New Yorker editor tells of distinct career path
In an age where print magazines are increasingly giving way to online journalism, The New Yorker is more important than ever, editor-in-chief David Remnick '81 told a packed audience of senior citizens, faculty members and students in McCosh 10 yesterday night.
"All in all, the form [of The New Yorker] is weird, crazy, free-form, but more important in our time," he said, noting that the magazine currently boasts a million subscribers.
Remnick, a Pulitzer Prize winner, also reflected on his time at the University and discussed topics ranging from the state of American and Russian affairs to managing The New Yorker. During the event, formatted as an hour-long discussion with English professor Michael Wood, Remnick answered questions about his experiences as a University student and his path to The New Yorker.
At Princeton, he said, he learned to look at books in a whole new way. "You come to a university in part to learn how to read," he said. "That's what I took away from it — learning how to read seriously ... It was the best thing you could do as a 19-year-old. It was the richest experience I've ever achieved."
As an undergraduate, Remnick was a comparative literature major, part of the University Press Club and founder of the Nassau Weekly.
After graduating from the University, Remnick wrote for various publications, eventually becoming a Moscow correspondent for The Washington Post. His stint there included an interview with then-Soviet premier Mikhail Gorbachev. He later moved on to The New Yorker as a writer.
"Going to write for The New Yorker was a dream," he said.
Remnick noted that his path was different from the one most Princeton students take.
"Let's face it," he said. "This is a rich school. There are rich kids at it. The idea of buying a loft and setting oneself up as a novelist had not occurred to me."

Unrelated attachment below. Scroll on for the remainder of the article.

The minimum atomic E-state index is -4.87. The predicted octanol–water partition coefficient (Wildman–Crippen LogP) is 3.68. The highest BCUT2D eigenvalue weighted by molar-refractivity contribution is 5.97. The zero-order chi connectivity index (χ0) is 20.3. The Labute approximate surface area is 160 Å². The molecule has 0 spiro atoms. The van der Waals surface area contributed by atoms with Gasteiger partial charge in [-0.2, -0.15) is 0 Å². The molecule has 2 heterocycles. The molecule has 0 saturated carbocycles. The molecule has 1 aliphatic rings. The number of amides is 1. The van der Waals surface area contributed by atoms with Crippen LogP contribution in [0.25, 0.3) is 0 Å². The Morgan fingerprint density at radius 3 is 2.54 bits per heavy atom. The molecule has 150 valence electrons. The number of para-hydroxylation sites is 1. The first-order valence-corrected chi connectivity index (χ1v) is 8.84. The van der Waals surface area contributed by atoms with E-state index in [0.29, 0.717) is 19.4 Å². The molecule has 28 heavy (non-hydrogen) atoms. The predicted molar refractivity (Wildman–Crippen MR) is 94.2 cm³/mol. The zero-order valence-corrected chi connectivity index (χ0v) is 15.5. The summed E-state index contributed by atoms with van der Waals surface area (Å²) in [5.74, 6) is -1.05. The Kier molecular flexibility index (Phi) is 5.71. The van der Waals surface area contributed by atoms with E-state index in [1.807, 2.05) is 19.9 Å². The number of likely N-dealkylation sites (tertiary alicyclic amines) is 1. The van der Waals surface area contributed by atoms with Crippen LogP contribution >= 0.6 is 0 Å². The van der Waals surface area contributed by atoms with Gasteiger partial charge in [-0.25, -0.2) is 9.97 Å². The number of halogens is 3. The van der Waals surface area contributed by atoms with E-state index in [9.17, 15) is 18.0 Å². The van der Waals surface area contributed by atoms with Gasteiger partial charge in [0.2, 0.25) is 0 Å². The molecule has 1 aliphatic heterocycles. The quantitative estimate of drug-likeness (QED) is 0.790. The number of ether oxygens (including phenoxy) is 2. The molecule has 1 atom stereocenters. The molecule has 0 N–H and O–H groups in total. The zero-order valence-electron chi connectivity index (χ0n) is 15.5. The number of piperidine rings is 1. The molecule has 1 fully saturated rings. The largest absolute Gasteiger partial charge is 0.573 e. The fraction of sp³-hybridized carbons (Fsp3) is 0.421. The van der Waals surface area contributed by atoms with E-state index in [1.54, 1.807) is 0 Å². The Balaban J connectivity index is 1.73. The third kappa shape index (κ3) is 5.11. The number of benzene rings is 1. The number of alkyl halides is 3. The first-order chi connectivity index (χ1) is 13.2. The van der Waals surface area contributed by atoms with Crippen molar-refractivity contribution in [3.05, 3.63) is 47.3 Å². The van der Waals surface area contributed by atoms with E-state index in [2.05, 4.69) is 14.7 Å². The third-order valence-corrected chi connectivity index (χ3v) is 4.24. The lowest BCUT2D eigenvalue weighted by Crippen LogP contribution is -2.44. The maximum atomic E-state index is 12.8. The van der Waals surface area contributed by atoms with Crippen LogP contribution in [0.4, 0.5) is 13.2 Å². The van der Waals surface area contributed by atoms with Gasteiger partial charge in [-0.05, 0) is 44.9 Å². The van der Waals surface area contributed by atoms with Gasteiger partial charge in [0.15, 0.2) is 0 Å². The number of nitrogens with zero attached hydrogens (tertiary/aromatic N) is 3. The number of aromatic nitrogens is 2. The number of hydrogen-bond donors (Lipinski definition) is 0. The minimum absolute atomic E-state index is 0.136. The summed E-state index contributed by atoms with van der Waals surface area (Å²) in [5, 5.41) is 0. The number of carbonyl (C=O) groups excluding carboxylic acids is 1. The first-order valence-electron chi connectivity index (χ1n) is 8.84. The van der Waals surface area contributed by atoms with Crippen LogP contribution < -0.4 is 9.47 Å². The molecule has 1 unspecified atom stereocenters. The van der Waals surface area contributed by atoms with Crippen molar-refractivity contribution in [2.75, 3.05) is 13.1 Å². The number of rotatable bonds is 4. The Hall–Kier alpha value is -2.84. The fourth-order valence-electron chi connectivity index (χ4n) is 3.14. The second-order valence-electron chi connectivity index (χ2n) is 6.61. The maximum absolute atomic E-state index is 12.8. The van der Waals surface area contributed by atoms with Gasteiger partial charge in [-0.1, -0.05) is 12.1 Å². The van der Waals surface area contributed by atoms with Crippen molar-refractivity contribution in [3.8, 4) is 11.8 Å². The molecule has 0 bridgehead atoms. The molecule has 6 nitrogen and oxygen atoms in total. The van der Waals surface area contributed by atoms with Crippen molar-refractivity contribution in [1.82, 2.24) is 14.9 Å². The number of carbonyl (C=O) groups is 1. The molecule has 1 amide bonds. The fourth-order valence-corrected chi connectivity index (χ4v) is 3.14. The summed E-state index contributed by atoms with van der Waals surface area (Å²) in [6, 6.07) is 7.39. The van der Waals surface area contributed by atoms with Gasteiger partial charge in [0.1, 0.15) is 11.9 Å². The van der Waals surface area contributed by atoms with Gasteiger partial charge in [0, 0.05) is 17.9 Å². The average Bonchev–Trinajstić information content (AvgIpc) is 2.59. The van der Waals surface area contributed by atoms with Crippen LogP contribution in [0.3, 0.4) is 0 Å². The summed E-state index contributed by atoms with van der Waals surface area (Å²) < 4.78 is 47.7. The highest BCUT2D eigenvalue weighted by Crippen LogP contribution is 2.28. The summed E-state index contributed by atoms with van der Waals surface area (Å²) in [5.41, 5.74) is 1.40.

Journalism, he added, was a way to get out of the house and explore the world. Remnick satisfied his passion for traveling even before graduating from Princeton by participating in Princeton-in-Asia, through which he taught English at a university in Japan. "They would send you to Japan or the military dictatorship of your choice," he said.
Humorous quips punctuated Remnick's discussion with Wood — in one exchange, Wood asked him if he read junk, to which he replied that he watched too much television and was a moviegoer. "It's the most restful thing I do," he said. "Oh, dear god. I'm sure it replaces sex." He then correctly predicted that the statement would be quoted in The Daily Princetonian.
Audience members asked him a variety of questions, including his opinion on how the internet would affect The New Yorker and how the magazine plans to respond to the nationwide shift from print to online journalism.
Though The New Yorker was relatively slow to adapt to the internet, Remnick noted that some magazines that rushed to pour all of their resources into the web met with failure.
He went on to emphasize the importance of his magazine, especially in an age when other publications are facing what he described as a "genre problem" — trying to expand their content and adopt features previously identified with other publications. For example, he said, publications like Newsweek are increasingly becoming lifestyle magazines, while daily newspapers are publishing longer, more in-depth stories like those that appear in The New Yorker.
He added that some of the magazine's unique features, such as its famous cartoon caption contests, have drawn a wide audience. At a cocktail party, he recalled, New York City Mayor Michael Bloomberg complained to him that he had submitted six captions but none had been selected.
Recalling his rise to his current post, Remnick said he was "anointed by mistake." One weekend, he volunteered to write a memo on how to improve the magazine, and since the editor-in-chief position was empty at the time, his suggestions launched him into the job.
The event was sponsored by the Walter E. Edge Lecture fund.
Reader Comments (0)
No comments yet. Be the first to post your opinion on this article.